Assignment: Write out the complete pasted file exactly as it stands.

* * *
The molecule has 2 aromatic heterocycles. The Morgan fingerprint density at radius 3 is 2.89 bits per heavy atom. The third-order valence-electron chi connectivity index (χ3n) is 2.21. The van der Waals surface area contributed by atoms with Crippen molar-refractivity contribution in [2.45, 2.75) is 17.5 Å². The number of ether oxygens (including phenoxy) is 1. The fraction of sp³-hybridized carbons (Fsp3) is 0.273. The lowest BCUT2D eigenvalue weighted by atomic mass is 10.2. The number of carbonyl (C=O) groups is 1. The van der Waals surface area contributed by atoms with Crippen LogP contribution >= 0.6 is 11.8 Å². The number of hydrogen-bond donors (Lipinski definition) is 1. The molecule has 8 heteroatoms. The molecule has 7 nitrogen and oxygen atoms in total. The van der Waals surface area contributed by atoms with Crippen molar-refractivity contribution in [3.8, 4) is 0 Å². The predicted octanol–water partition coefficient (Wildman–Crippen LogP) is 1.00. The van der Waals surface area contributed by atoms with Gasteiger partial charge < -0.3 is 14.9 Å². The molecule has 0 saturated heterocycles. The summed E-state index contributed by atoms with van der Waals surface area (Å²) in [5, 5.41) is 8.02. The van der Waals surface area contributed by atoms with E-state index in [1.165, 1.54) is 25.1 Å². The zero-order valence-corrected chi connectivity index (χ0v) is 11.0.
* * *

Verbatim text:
The molecule has 2 aromatic heterocycles. The Morgan fingerprint density at radius 3 is 2.89 bits per heavy atom. The third-order valence-electron chi connectivity index (χ3n) is 2.21. The van der Waals surface area contributed by atoms with Crippen molar-refractivity contribution in [2.45, 2.75) is 17.5 Å². The number of ether oxygens (including phenoxy) is 1. The fraction of sp³-hybridized carbons (Fsp3) is 0.273. The lowest BCUT2D eigenvalue weighted by atomic mass is 10.2. The number of carbonyl (C=O) groups is 1. The van der Waals surface area contributed by atoms with Crippen LogP contribution >= 0.6 is 11.8 Å². The number of hydrogen-bond donors (Lipinski definition) is 1. The molecule has 8 heteroatoms. The molecule has 7 nitrogen and oxygen atoms in total. The van der Waals surface area contributed by atoms with Crippen molar-refractivity contribution in [3.8, 4) is 0 Å². The predicted octanol–water partition coefficient (Wildman–Crippen LogP) is 1.00. The van der Waals surface area contributed by atoms with Gasteiger partial charge < -0.3 is 14.9 Å². The molecule has 0 saturated heterocycles. The summed E-state index contributed by atoms with van der Waals surface area (Å²) in [5, 5.41) is 8.02. The van der Waals surface area contributed by atoms with E-state index in [1.165, 1.54) is 25.1 Å². The zero-order valence-corrected chi connectivity index (χ0v) is 11.0.